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New Channels Enter Germany’s Competitive TV Market

By | May 8, 2002

      In a development that further increases the already large number of free-to-air TV channels targeting German viewers, several new TV stations have launched or are about to launch in Europe’s most competitive television market.

      Tele 5, a general entertainment channel, was the first new entrant, launching its service on April 28. It is operated by Tele Munchen Gruppe, the Munich-based media group headed by media entrepreneur Herbert Kloiber. Tele 5 broadcasts to DTH homes in analogue on Astra (19.2 degrees East) using transponder 23 (11.553 GHz H) and to cable homes in German regional states Bavaria and Mecklenburg-Vorpommern. From next year, the Munich-based channel will also become available in digital on Astra.

      Besides gaining nationwide carriage on Germany’s cable network, Tele 5 also aims to become available to cable viewers in neighbouring countries Austria and Switzerland. The channel’s schedule consists of children’s programmes, general entertainment, music videos and movies. By profiting from the large analogue DTH base and the cable carriage, Tele 5 can be viewed in more than 50 percent of German TV homes. The channel aims to receive financing through income from advertisements and sponsoring.

      Another new channel based in Munich is set to launch to German DTH homes on May 15. Sonnenklar (which translates into “clear as daylight”) is a travel channel, which aims to finance through selling holiday arrangements to its viewers. The 24-hour channel will compete with existing German-language travel shopping channels Liberty TV and TV Travel Shop. Since May 1, Sonnenklar has been broadcasting a programme trailer on Astra (19.2 degrees East), transponder 84 (12.090 GHz V, SR 27.500, FEC 3/4), which gives the viewers a glimpse of what they can expect. The channel is operated by Euvia Media, the parent company of viewer interaction channel Neun Live. Euvia Media is owned by teleshopping TV group Hot Networks (48.6 percent), TV operator Pro Sieben SAT.1 Media (48.6 percent) and Neun Live’s managing director Christiane zu Salm (3.0 per cent).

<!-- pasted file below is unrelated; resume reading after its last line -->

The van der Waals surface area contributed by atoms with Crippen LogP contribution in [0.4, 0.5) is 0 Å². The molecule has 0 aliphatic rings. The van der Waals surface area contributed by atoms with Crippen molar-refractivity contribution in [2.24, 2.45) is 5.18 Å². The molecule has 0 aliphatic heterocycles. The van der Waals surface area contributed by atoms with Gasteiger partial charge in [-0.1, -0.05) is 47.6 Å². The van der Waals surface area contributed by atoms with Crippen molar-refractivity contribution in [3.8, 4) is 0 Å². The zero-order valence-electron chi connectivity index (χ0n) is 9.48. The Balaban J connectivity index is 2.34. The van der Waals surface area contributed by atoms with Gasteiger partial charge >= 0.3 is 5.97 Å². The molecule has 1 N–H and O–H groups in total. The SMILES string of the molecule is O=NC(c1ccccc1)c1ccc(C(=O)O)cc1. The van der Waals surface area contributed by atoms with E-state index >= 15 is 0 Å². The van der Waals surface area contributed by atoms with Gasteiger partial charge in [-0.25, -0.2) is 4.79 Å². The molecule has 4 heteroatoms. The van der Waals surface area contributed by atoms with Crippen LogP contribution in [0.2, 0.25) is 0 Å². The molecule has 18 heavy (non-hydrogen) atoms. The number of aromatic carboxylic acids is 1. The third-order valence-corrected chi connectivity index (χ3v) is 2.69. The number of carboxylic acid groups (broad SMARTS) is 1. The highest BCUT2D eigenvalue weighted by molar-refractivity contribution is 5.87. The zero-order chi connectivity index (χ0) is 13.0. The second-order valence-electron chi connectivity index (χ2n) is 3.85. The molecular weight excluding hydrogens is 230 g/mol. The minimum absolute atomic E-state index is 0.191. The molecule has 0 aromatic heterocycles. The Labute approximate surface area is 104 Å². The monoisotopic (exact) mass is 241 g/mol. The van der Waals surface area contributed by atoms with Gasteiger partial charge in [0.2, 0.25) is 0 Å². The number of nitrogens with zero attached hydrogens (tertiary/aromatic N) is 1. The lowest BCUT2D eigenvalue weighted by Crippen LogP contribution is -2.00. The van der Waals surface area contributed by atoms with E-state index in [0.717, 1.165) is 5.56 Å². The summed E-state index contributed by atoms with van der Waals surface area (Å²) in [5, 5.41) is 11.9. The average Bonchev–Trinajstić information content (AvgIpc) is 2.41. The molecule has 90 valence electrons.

The TV channel Sonnenklar is an offshoot of the identically named travel shopping show on Neun Live. At first, the channel will consist of a four hour programme block which is repeated five times a day to generate a 24 hour transmission. Sonnenklar, which hopes to gain revenues of 100 million euros ($92 million) by the end of this year, expects to reach financial break-even in three years.

      Christians and viewers interested in biblical themes are the target group of Bibel TV. The Hamburg-based religious TV channel will launch on Oct. 1 in digital on Astra (19.2 degrees East). According to managing director Henning Rohl, the contract for the transponder capacity was recently signed with Astra operator SES in Betzdorf, Luxembourg. The playout and uplink will be handled by RTL Group’s transmission centre BCE. The channel’s 24 hour schedule will consist of biblical movies, readings and documentaries with entertainment elements such as a Bible quiz also on the agenda. Late night viewing will consist of music videos, for example gospel and Christian rock music from Germany and abroad.